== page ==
• Facebook - White Circle
  • Twitter - White Circle
  • Instagram - White Circle

©2016 Armand Ensanian

Equus Potentia Publishing

Discovering the Motorcycle

I'm busy working on my blog posts. Watch this space!

Please reload

Follow Us

October 22, 2016

Many cruisers, like this pre-war Knucklehead, were “bobbed” by their owners. The concept came from racers lightening their bikes by cutting off sections of the rear fender and eliminating the one on front. They called these 'bob jobs." Racing in the United States in the 1930s was starting to gain real public interest as more and more major motorcycle events were being hosted. A real boost came with the AMA’s introduction of Class C racing in 1933. It allowed production (stock) motorcycles on the track. This was to encourage racing during a time when factory teams were dwindling. The Great Depression had taken its toll, and Class A racing (using purpose built racing bikes) was at an all-time low. Few could afford the expense of building one-off racers and hiring talent to ride them. Class B racing, allowing amateurs to race modified machines, wasn’t doing much better. Modifications cost money. Few could afford it. Class C racing however gave a lot of amateur racers an opportunity to com...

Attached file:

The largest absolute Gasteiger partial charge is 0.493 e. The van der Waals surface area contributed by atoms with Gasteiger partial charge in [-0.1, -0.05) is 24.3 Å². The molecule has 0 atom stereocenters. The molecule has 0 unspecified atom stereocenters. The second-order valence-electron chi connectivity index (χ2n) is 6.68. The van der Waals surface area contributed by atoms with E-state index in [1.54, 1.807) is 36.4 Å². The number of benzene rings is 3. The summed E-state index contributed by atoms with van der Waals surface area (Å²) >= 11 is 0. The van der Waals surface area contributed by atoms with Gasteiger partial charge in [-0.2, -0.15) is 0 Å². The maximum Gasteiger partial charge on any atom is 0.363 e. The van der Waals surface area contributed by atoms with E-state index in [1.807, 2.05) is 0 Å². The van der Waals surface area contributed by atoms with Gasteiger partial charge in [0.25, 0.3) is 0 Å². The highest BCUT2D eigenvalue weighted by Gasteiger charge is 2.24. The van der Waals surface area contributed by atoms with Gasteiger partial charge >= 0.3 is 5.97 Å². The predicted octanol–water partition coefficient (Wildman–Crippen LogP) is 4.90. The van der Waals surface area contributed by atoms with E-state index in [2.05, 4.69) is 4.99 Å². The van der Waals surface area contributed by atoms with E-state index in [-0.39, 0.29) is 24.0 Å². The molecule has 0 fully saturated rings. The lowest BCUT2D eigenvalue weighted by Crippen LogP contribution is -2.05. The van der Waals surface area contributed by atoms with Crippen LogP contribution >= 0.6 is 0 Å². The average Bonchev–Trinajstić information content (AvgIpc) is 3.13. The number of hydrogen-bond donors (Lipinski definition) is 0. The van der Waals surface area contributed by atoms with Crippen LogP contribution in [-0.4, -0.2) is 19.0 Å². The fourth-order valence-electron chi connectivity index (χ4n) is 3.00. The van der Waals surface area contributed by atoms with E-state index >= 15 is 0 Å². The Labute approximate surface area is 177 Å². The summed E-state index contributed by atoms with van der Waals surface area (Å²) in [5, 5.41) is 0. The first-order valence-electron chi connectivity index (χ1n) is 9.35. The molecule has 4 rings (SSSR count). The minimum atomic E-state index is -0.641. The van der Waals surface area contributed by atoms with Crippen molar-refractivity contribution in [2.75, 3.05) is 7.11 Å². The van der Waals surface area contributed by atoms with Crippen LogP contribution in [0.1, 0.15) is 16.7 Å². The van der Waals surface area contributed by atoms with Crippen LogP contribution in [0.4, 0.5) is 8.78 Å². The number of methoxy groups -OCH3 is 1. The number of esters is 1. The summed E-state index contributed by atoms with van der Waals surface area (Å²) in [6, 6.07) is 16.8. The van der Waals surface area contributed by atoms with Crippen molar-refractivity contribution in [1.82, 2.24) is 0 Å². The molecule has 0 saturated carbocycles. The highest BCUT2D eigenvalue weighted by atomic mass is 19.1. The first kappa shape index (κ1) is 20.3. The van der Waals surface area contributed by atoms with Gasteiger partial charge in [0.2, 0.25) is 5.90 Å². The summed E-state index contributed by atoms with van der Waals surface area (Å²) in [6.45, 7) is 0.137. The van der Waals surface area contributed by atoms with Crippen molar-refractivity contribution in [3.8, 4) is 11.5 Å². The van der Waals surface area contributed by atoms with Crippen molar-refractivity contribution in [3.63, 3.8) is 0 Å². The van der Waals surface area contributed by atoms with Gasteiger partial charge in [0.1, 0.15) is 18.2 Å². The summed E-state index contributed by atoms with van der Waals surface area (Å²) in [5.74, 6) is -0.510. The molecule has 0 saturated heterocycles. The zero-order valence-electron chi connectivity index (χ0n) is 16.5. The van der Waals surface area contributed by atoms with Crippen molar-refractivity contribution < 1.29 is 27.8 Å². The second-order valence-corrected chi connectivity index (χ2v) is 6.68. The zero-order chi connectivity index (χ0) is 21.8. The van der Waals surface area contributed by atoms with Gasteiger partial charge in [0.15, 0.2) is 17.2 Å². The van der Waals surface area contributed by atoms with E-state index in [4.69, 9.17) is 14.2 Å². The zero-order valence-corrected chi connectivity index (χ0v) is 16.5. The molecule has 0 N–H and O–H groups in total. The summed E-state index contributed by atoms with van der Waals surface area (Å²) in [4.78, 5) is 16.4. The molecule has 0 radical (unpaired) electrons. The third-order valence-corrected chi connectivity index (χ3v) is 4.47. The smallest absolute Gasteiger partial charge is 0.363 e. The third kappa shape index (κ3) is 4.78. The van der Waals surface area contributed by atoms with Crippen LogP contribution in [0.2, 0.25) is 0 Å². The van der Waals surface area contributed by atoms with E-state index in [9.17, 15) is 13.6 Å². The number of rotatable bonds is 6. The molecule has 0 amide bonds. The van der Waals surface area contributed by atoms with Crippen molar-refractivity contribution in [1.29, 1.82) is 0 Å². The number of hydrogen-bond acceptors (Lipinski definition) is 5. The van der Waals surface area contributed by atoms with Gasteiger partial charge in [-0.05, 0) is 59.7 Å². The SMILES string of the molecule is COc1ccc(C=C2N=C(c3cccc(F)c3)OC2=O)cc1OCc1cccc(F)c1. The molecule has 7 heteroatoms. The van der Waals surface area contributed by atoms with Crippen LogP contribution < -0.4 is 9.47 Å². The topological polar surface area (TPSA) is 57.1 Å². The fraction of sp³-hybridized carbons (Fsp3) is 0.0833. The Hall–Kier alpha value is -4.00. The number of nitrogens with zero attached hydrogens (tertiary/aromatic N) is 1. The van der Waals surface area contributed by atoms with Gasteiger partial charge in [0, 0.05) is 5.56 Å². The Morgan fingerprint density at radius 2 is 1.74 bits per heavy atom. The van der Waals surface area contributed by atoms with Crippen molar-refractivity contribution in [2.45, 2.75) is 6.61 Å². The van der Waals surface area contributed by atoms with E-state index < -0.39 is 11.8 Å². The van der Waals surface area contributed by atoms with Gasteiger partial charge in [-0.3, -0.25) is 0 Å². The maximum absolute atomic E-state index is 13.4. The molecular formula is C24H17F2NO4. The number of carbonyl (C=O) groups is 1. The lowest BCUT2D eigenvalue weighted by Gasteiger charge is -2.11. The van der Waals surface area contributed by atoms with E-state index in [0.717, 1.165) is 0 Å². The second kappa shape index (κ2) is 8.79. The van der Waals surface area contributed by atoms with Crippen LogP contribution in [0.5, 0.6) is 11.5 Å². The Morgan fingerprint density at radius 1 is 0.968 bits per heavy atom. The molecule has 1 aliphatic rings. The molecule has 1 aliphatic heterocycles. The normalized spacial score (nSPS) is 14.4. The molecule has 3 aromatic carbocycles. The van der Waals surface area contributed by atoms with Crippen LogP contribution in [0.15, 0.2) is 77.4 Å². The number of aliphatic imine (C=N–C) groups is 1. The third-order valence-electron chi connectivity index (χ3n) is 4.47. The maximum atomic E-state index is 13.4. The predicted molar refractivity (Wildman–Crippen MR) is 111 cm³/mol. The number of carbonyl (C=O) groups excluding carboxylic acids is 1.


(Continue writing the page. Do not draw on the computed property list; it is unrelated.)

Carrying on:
October 12, 2016

The immortal Marty Dickerson on the Bonneville Salt Flats with his Lightning spec Vincent Rapide. Marty kept breaking records after his buddy Rollie Free broke the 150 mph mark in 1948 on a Vincent. Marty is also featured in The World's Fastest Indian. Photo thanks to Seth Dorfler, a friend of Marty's. 

"Marty Dickerson is best known for setting speed records on his own Vincent HRD Rapide during the 1950s. Dickerson set a Class C* record of 129 mph on the Bonneville Salt Flats in Utah in 1951. When the record was broken a year later, Dickerson came back with an improved version of his Vincent in 1953 and turned in a run of 147 mph. That record held for 20 years. 

Dickerson was also a top-notch West Coast road racer. He won the 250cc division in the famous Catalina Grand Prix in 1953 on a Jawa. Philip Vincent, the founder of Vincent Motorcycles, knew of Dickerson’s efforts and sent him some special cams and exhaust pipes. Dickerson also studied the rulebook and found some unique loophol...

Please reload

  • Facebook Basic Square
  • Twitter Basic Square
  • Google+ Basic Square
Search By Tags
Archive
Please reload

September 25, 2019

September 25, 2019

August 4, 2018

September 30, 2017

January 10, 2017

Please reload

Please Refresh Page
Recent Posts